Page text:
What happened, if you’re catching up: journalist Ronan Farrow’s new book, “Catch and Kill,” contains a shocking allegation that Lauer, the “Today” host fired in 2017 after multiple co-workers accused him of harassment, raped a young NBC producer in 2014. Brooke Nevils says Lauer invited her into his room while they were on a work assignment and there asked if she liked anal sex. She declined multiple times, Farrow writes, but Lauer proceeded anyway as Nevils “wept silently into a pillow,” then returned to her room bloody.
Lauer’s long response, published in Variety, didn’t deny the act — he admitted the anal intercourse — but rather, the coercion: “She was a fully enthusiastic and willing partner,” he wrote.
Some readers found his explanation suspect. But for many it was exactly the defense they needed to exonerate a beloved television personality. “Fatal attraction,” wrote one commenter. “She was dropped and very angry about it.”
“A case of a jilted lover getting revenge after he cut ties,” wrote another.
Lauer’s letter is an illustration of an impossible roadblock in our discussions about sexual assault: For a long time, women have been accused of “crying rape.” But in the court of public opinion, there’s no more potent get-out-of-jail-free card for an accused man than crying, “consensual sex!”
Which is exactly what men from Kobe Bryant to Les Moonves to Matt Lauer have tried.
Rape? No, consensual sex!
Bruises? She liked it rough.
She said I didn’t need to wear a condom.
Weeping? I think she might be kind of crazy, actually.
A formal complaint, filed in the workplace or with police? Morning-after regrets! She felt guilty! She didn’t want her boyfriend to know! She’s trying to make me look bad. I’m the victim here!
This last one was Lauer’s overarching point. He was the victim here — and not only the victim of Nevils, but the victim of all the women who had accused him. These women had ruined his life, he essentially said, and now he was going to take them down with him. Or, as he actually put it rather ominously, “And I will no longer provide them the shelter of my silence.”
To those who were swayed by Lauer’s protestations of innocence: Think about how rare it is for a rapist to say “I raped someone.” Or, think about this: Think about how it could have been possible for Lauer to genuinely believe that he, one of the most powerful big shots at NBC, was simply initiating spontaneous sex, while on a work trip, with a drunk junior colleague, who by her own account had consumed six shots of vodka at the bar with Lauer and others. And think about how — even if you don’t believe her claims of being raped — that was still a very, very bad idea on his part. A fireable offense, even.
I’m not saying that Lauer and Nevils’s interactions were simple. In the weeks following the alleged rape, Nevils had sex with Lauer again multiple times — contact that he called “an affair” and she called “transactional” because she now feared that refusing would jeopardize her job. As mind-boggling as it might seem, it’s not uncommon for assault victims to carry on relationships with their perpetrators: as a means of self-preservation or as a form of magical thinking to take back some of the agency they lose in the assault. As a way to rationalize what happened, so they feel like less of a victim.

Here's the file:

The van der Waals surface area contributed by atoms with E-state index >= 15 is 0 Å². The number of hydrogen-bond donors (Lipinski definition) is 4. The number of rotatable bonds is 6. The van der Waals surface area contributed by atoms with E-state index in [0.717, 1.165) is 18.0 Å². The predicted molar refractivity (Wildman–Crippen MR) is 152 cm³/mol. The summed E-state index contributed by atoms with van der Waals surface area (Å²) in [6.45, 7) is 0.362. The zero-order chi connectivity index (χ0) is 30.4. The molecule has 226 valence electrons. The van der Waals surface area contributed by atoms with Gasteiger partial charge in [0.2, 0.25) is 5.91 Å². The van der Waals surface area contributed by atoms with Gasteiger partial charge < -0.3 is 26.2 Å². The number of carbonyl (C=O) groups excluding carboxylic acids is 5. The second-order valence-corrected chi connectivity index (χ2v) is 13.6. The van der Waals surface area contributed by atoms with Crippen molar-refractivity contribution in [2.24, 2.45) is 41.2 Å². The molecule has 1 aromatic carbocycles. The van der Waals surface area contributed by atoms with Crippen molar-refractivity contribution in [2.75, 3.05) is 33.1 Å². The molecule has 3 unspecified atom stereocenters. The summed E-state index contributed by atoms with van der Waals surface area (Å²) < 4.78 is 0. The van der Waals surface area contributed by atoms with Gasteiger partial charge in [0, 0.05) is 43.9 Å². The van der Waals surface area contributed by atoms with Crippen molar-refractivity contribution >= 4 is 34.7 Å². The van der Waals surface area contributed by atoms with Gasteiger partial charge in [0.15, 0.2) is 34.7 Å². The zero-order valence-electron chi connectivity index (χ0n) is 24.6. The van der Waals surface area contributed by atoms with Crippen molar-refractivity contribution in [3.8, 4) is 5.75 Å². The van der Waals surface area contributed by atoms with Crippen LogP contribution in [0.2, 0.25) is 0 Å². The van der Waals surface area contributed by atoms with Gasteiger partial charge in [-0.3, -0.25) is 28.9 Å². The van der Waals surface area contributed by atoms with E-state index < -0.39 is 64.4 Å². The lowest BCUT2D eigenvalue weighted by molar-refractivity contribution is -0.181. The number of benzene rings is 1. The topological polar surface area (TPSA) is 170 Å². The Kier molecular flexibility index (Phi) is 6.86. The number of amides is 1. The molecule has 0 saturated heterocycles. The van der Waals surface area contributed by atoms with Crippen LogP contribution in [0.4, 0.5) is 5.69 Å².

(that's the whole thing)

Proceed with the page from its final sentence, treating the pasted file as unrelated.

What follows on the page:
It’s messy. It’s unbelievably messy, as these situations often are. None of us will ever know with 100 percent certainty what happened in that hotel room.
But by crying “consensual sex,” Matt Lauer is asking us to make it simple again. He’s telling us: Don’t have difficult conversations about consent or workplace power imbalances or victim psychology or the horrible moment when one person has simply given up on saying “no,” so the other person assumes it’s now a “yes.” He’s saying, let’s just have a conversation about vindictive women and victimized men. She wanted it all — blame her.
The presumption of innocence is a bedrock of our judicial system. The accused are innocent until proven guilty. Which is exactly as it should be; nobody wants a scared teenager locked up because of hearsay evidence about a stolen TV. On the other hand, if there are fingerprints and cellphone records, and if the owner of the television is saying, “That’s the guy who took my flat-screen” — well, then, a jury will probably convict.
But when the accused’s immediate default is “consensual sex,” our discussions get stuck. A victim can produce fingerprints, and her attacker can say, “Of course those are my fingerprints. I never said we didn’t have sex.” A victim can point to an attacker and say, “That’s the guy,” and the guy can say, “Sure, I’m the guy, but it was consensual.”
Crying “consensual sex!” means that he says something, and she says something, and we immediately fall back on believing him.
Maybe you think this how is it should be, because you think that women, overwhelmingly, are lying. Or maybe this outcome doesn’t sit well with you, but you can’t figure out a way around it. Because even if you sense she’s telling the truth, it can’t be proved. So we preserve the status quo. And we never get any better at these conversations.
Since the publication of Lauer’s letter, reports have come out about Brooke Nevils’s life in the past several years. In Farrow’s book, she describes falling into a depression, being hospitalized for post-traumatic stress and alcohol abuse. Sources have said that she feels terrible for not speaking up sooner, and she blamed herself for what happened.
I understand the impulse for this kind of agonized self-reflection. It’s too bad Lauer doesn’t seem to have engaged in it, too.
No, women are not always victims. But I wish we didn’t so often default to believing that men are.
Monica Hesse is a columnist writing about gender and its impact on society. For more visit wapo.st/hesse.